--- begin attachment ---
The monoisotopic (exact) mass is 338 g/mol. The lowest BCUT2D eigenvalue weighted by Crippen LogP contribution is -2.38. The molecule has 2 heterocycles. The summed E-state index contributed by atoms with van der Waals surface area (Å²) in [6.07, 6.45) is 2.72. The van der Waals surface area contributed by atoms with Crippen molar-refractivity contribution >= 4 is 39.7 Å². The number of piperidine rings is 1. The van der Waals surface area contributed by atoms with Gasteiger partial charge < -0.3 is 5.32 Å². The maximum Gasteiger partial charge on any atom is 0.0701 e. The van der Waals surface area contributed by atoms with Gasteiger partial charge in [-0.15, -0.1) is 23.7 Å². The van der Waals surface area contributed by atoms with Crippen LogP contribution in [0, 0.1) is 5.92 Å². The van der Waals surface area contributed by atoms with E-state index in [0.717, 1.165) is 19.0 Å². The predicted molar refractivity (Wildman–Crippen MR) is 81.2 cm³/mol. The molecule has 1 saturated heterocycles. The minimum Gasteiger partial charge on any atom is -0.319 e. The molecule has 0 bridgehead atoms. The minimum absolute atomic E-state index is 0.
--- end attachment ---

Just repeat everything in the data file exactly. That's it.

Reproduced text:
The monoisotopic (exact) mass is 338 g/mol. The lowest BCUT2D eigenvalue weighted by Crippen LogP contribution is -2.38. The molecule has 2 heterocycles. The summed E-state index contributed by atoms with van der Waals surface area (Å²) in [6.07, 6.45) is 2.72. The van der Waals surface area contributed by atoms with Crippen molar-refractivity contribution >= 4 is 39.7 Å². The number of piperidine rings is 1. The van der Waals surface area contributed by atoms with Gasteiger partial charge < -0.3 is 5.32 Å². The maximum Gasteiger partial charge on any atom is 0.0701 e. The van der Waals surface area contributed by atoms with Gasteiger partial charge in [-0.15, -0.1) is 23.7 Å². The van der Waals surface area contributed by atoms with Crippen LogP contribution in [0, 0.1) is 5.92 Å². The van der Waals surface area contributed by atoms with E-state index in [0.717, 1.165) is 19.0 Å². The predicted molar refractivity (Wildman–Crippen MR) is 81.2 cm³/mol. The molecule has 1 saturated heterocycles. The minimum Gasteiger partial charge on any atom is -0.319 e. The molecule has 0 bridgehead atoms. The minimum absolute atomic E-state index is 0.